Enkuan adderesachu

Melkam Genna! Happy Ethiopian Christmas (Genna). Ethiopian Orthodox Christians celebrate Christmas on 7th January (Tahesas 28/29 by the Ethiopian calendar) – typically by slaughtering an animal and feasting with family and friends. We were privileged this year to be invited to two Genna feasts – one at a friend’s and another at a local guesthouse where other friends were staying. I learnt that we greet each other at this time of year by saying ‘Enkuan adderesachu’, which roughly translates as ‘give thanks for bringing us here ‘ and to which the response is ‘enkuan abro adderesachen’ – ‘give thanks for us arriving together’. At work, I’ve been wrestling with the challenge of delivery. Both my own ‘delivery’ – i.e. what am I actually doing or producing? – but also delivery of public policy here in Ethiopia – i.e. how do plans and political objectives become realities? GGGI is working in Ethiopia to support the Government to deliver a ‘Climate Resilient Green Economy’ and to help direct international climate finance to that purpose. In the water and energy sectors, this is currently focussing on climate resilience – what does the Ministry of Water, Irrigation and Energy (MoWIE) need to do to contribute to the climate resilience of Ethiopia? In abstract, this means thinking about what adaptations and new things the Ministry needs to do, but on closer inspection, the reality is that, in a country like Ethiopia, the vast majority of what MoWIE is doing already contributes to climate resilience – water and energy are defining issues for the country, its people and economy. The challenge is less about novelty or developing new strategies, instead it is more about delivering existing policies and political priorities – the same public policy challenge that every single country in the world faces. So why haven’t existing plans been fully delivered?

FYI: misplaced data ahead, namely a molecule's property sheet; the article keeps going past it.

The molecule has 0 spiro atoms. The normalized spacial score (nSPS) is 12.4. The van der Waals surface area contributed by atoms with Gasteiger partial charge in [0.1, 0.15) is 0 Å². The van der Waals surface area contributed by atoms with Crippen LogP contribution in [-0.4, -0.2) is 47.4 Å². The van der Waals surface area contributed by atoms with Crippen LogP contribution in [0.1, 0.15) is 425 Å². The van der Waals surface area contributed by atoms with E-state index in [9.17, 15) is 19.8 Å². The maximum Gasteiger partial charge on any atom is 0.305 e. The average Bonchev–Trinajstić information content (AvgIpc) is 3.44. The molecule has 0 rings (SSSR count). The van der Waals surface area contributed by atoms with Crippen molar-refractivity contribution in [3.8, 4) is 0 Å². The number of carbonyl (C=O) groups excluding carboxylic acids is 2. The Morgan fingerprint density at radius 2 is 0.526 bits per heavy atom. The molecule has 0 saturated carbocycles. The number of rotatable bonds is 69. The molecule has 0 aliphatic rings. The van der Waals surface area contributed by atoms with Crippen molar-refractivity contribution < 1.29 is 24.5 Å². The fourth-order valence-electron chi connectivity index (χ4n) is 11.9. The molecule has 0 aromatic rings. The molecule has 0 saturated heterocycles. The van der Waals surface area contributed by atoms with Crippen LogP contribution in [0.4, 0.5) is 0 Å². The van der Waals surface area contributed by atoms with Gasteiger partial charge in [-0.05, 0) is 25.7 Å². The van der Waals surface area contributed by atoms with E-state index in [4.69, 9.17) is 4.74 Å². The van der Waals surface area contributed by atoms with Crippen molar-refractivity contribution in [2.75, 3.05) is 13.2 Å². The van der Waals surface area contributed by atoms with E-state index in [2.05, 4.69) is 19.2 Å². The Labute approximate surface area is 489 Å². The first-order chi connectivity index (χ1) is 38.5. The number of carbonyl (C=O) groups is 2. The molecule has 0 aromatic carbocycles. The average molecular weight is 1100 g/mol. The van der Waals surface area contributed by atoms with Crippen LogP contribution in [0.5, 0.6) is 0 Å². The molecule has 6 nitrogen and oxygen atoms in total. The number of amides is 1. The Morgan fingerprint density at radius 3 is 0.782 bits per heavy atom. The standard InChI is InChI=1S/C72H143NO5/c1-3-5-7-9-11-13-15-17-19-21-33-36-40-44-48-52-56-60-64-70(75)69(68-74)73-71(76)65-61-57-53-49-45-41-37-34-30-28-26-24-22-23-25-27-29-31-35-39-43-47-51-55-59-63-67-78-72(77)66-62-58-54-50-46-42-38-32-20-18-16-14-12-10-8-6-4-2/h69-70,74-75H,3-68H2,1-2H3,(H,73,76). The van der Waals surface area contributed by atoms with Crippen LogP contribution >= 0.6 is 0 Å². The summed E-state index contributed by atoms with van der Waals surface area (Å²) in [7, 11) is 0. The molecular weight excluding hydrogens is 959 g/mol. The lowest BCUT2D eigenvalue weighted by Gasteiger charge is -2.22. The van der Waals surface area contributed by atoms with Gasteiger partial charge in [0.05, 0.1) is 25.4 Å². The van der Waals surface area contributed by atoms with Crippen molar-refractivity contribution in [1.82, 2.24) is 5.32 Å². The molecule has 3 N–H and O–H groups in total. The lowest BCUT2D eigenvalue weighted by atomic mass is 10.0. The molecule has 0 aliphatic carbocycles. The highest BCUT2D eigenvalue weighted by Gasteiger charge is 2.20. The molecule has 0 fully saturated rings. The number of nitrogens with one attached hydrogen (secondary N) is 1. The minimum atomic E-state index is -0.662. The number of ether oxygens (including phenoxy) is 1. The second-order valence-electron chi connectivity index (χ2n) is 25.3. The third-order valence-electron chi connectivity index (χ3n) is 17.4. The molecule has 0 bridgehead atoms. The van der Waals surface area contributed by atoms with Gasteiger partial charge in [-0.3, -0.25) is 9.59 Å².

It is easy to fall back on the excuse of ‘weak capacity’ or the need for ‘capacity building’. But in my time here I have seen plenty of ‘capacity’ – talented, passionate individuals who can get stuff done. I’ve also seen significant financial resources made available – but critically not spent. And I’ve seen well-thought out policies and programmes. So the delivery challenge is not about ‘capacity’ in its traditional sense, instead it seems to be about finding the right way of working together. I don’t fully understand all the issues, but I have seen projects and ideas pushed forward that are driven by a goal-oriented management culture – that often stumble because they don’t reflect the relationship-oriented culture here (I’ve seen similar in Japan). Where insufficient time is spent on really understanding each others’ perspectives and jointly finding solutions – unfortunately, I know the practical reality is that domestic pressures drive the bias towards a more mechanistic/transactional approach. It is much much harder to break out of the transactional relationship, but if we’re honest about partnership, then all sides have to take the time to understand each other – which takes time, patience and the ability to listen. I feel immensely privileged to be in a situation where I can take the time to do this – and I am only at the start of this conversation. To me, that feels like the biggest delivery challenge here – working out how people genuinely work in partnership to arrive together. Enkuan adderesachu.